Phil's Quick Capsule Review

Hellraiser (1987): Review by Your Opinion Sucks

Happy Halloween my monstrous little shits. I’ll tell you straight, deciding on whether I should review something classically scary-spectacular or just plain puss filled cancerous bollocks was as irritating as a smile on a snotty child. This is the horror genre after all, a label I can claim to love as much as I want, but can’t deny that the greater quantity of atrocities-to-cinema it has under its belt (and stuffed down the front of its trousers) tend to provide the more popular brand of entertainment in reviews; like a deadpan analysis of Manos or something. What can I say? When horror fails – comedy becomes its backup plan. In the end I settled on Clive Barker’s Hellraiser because it is both satisfyingly good enough for celebration, and utterly insane enough to be just as fun as any hilariously terrible waste of life.

I love Clive Barker, he’s a fascinating and uniquely diverse artist – so broad in his abilities and multi-media dexterity that his lack of equal cultural standing to someone like Stephen King (no offence) makes me want to throw up my own lungs, liver and anything else I can live without. I love his Books Of Blood, I’m a big fan of Abarat, his paintings give my imagination a jealous hump; I even enjoyed his video game, Jericho. And you know what? I have a real soft spot for his lesser known directorial efforts as well (all two of them anyway – Nightbreed and Lord Of Illusions).

That being said, most outside adaptations of his work have fallen about as flat as an anorexic pancake. I mean Candyman is great but Midnight Meat Train was underwhelming, Dread just pissed me off and Rawhead Rex is one of the worst films ever made. But hey, we’ll put those down to the fault of literally anyone else because Clive is a horror warlord I secretly wish was my husband. Hellraiser is an ugly and utterly nauseating hook, hammer and nail fetishist’s waterfall of a wet dream, what Roger Ebert called a “bankruptcy of imagination”, that I enjoy watching very much… no, not because I’m a… anyway –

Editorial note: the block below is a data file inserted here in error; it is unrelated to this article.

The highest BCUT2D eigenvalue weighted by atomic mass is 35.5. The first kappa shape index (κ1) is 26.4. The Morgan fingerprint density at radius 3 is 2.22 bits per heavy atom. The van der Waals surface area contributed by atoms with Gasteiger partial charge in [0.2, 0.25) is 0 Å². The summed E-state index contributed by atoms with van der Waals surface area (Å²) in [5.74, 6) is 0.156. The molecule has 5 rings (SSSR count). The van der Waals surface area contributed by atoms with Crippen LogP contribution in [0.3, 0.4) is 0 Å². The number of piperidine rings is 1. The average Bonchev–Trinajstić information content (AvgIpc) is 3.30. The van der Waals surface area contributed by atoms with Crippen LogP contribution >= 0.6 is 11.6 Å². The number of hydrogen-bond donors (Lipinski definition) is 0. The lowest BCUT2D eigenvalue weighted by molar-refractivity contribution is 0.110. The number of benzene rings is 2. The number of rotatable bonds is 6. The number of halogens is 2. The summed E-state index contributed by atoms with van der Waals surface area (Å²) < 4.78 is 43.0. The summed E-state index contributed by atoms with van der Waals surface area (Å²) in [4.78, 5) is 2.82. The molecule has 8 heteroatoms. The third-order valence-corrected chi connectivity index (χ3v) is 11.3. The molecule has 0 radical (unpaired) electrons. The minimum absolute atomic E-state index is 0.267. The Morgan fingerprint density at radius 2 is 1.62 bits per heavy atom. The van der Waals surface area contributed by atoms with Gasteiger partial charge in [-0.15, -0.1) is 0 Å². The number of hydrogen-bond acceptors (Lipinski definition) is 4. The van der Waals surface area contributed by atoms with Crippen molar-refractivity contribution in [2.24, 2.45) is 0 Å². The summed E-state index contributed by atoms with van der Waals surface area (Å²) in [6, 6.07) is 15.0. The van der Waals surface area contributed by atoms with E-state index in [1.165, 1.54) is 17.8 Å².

Frank Cotton, a hedonistic party animal keen on the fast life, has exhausted all of the world’s pleasures and is out for a new experience. He buys a mysterious puzzle box from a little old man in Morocco, opens it and summons the Cenobites; demonic leather priests from hell with a passion for BDSM and self-mutilation. They tear his body to pieces and subject his soul to sadomasochism so extreme it needs its own plain of existence; bad luck because it’s for the rest of all eternity apparently. Some time later, his brother, Larry, brings his second wife (who once had an affair with Frank – oh dear!) to the house in which Frank first opened the box; Larry cuts his hand while moving furniture and the blood that drips to the floor brings Frank back to life.

The wife finds him in the attic as a fleshless skeletal mass of mummified grotesquery and, still being deeply infatuated with him, agrees to procure men for him to suck dry like a vampire and slowly regenerate a new body – true lust at its finest. All goes violently well until, as you can imagine, the Cenobites wise up and discover he gave them the slip, uh oh! Frank’s niece, Kirsty, herself opens the box and, aware of what her uncle and stepmom are up to, agrees to show the hell bound monstrosities to Frank if they agree to let her go. Clive Barker set about Hellraiser with the intention of telling previous terrible adaptations of his work, including the aforementioned Rawhead Rex, to go suck Pinhead’s prickly dick, and what he achieved is a highly entertaining exercise in yucky 80’s camp.

If you’ve never seen Hellraiser but have spotted the poster/DVD cover here and there, you might be disappointed to find that the dead-white face of angry tooth decay covered in nails, known as Pinhead, has less screen time than there are horny dogs with a sense of personal space. He’s certainly a presence but the film isn’t about him or his cronies, it’s about the murderous affair and the amassing of victims for Frank to devour and become human again. While it isn’t without its healthy splatter of body parts having a bad day with a wood chipper, it’s not as concerned with that jazz as it is with the building and examination of the unfaithful wife character, Julia; played by the methodical and often menacing Claire Higgins.